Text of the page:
A Few of My Favorite Things - Pearls

 

Pearls. I don’t own real pearls, but I do have a few strands of fake beauties. I wear them all the time and someone always comments about how they wish they’d thought to wear their own pearls. The large plastic baubles seen here are especially dear to me. I got them when I was 15 years old. I was at a thrift store in Griffin, GA, and when I spotted these, I knew they were destined to be mine. I can’t remember the price, but they were either fifteen or thirty-five cents. Either way, it was a bargain and I’m still smitten.

 

A Few of My Favorite Things - Sunsets

 

Sunsets. We’ve been having some real doozies lately and I’m loving them. I take as many photos as I can, for painting references. The thing about sunsets is they’re so spectacular, if I were to paint them, no one would believe it. They’re beyond anything I could come up with on a canvas, and yet I desperately wish I could capture some of what I see in the sky. I try, anyway. And I fail. And then I try again.

 

Mister! Mister!

 

Mister. He pretty much makes the list, no matter when. But it’s still nice to actually like the guy. And for some strange reason, he continues to come home every day. To me. I’m no picnic, y’all, and I know that he could change his mind about this whole till-death-do-us-part business and decide to mosey elsewhere in life. (It could happen.) So I appreciate whatever time I get with the fella. It counts. A lot.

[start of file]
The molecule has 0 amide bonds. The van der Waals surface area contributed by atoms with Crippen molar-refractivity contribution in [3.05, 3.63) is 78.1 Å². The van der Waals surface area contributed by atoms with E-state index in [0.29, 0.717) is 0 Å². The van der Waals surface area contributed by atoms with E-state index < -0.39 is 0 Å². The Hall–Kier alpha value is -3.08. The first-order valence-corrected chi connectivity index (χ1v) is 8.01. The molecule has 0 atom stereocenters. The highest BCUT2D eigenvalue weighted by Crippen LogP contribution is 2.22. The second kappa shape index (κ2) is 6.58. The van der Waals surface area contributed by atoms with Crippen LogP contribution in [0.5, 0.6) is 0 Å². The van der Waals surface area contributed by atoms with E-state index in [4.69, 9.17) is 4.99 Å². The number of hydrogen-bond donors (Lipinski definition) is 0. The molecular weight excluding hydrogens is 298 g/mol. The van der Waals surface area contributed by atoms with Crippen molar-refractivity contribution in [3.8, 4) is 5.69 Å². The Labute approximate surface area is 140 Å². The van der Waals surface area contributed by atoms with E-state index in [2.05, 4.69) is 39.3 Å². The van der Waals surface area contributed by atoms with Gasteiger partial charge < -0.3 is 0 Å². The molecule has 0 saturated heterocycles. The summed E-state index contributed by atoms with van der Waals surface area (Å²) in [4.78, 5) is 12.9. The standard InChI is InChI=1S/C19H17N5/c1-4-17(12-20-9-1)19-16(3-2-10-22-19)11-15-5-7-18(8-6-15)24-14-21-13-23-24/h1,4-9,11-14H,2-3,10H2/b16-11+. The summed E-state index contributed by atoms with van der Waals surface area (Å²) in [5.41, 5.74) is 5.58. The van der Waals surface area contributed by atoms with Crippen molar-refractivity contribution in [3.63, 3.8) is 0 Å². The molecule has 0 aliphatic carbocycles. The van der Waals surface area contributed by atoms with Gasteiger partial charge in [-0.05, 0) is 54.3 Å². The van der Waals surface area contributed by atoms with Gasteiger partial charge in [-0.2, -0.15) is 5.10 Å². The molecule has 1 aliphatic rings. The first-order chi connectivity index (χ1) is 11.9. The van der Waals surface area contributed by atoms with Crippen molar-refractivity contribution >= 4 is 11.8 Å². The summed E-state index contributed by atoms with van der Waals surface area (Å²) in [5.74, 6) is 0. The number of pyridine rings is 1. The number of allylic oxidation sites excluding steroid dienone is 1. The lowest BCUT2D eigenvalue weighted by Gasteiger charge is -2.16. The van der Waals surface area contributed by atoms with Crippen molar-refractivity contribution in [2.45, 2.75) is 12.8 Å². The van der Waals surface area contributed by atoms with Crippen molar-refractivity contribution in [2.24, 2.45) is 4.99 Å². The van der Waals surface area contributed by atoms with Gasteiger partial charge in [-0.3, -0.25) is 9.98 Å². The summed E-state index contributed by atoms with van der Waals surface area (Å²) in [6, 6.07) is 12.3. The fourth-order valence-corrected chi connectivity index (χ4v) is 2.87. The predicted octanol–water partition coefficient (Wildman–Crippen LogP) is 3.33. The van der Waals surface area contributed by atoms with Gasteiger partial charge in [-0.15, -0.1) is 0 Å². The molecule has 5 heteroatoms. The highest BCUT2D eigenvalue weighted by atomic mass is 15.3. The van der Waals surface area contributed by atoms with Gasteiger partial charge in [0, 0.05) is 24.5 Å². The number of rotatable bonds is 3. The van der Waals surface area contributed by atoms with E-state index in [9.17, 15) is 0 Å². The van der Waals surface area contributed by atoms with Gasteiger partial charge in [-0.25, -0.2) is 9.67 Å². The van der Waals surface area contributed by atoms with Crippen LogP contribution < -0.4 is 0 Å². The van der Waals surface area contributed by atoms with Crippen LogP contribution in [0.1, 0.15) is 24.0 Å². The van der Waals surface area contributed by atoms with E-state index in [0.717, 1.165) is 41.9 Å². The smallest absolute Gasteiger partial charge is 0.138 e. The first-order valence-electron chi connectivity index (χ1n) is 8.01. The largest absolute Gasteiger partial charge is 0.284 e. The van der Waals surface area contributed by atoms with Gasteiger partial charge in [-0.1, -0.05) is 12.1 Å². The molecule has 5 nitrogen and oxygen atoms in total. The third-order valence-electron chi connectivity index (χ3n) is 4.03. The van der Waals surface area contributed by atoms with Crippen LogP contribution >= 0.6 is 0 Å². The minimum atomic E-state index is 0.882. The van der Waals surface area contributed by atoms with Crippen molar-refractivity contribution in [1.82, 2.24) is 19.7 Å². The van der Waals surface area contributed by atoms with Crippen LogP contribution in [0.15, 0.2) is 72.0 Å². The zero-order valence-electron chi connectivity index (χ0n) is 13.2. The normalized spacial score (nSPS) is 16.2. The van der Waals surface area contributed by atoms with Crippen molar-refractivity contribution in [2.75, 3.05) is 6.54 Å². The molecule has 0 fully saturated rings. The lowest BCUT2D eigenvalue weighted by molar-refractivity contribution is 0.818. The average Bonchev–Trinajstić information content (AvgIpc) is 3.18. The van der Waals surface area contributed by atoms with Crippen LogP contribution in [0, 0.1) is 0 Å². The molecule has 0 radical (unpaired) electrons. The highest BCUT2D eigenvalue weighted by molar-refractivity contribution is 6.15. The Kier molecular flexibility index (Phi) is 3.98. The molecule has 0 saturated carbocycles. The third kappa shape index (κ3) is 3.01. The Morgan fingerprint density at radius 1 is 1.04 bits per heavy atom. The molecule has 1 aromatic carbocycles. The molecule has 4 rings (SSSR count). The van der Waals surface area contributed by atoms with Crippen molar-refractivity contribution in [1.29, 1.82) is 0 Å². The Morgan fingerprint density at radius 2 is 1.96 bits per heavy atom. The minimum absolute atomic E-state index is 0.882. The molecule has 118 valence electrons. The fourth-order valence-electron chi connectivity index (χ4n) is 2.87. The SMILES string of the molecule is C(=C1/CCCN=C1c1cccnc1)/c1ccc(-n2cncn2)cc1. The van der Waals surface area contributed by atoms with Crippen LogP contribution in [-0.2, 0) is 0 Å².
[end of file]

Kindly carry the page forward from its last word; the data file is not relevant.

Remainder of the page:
A Few of My Favorite Things - First Christmas Card of the Season

 

The first Christmas Card of the Year. I always marvel that we continue to receive cards each December! Some of that awe comes from the fact that we occasionally don’t send squat, and reciprocity would dictate not receiving anything in return. But come December, that first card arrives and I start grinning. This year’s first-of-the-season greeting was from our mail carrier. She wanted to let us know that she was retiring.  I’ve liked that gal and she’ll be missed. But life keeps going (if we’re lucky and a cheet-o in a slumpy suit doesn’t get us all killed). So I wish our now former mail carrier the best as she embarks on the next part of her journey.

 

Happy Birthday, Gwendlyn!

 

Friends. The Social Season is in full-swing and I’m already tired. Grateful, but tired. Maybe it’s age, but I am in the throes of deep appreciation for my friends. I, like a lot of folks, know scads of people. But friends, well, that’s another matter. Having friends in one’s life – people we can call on in emergencies or times of need – is a blessing. I don’t get to see these friends nearly enough. But when I do, I catch myself smiling more than usual. I’d say that’s a pretty good sign of how much I care for them there folk. What a gift.

 

A Few of My Favorite Things - Christmas CDs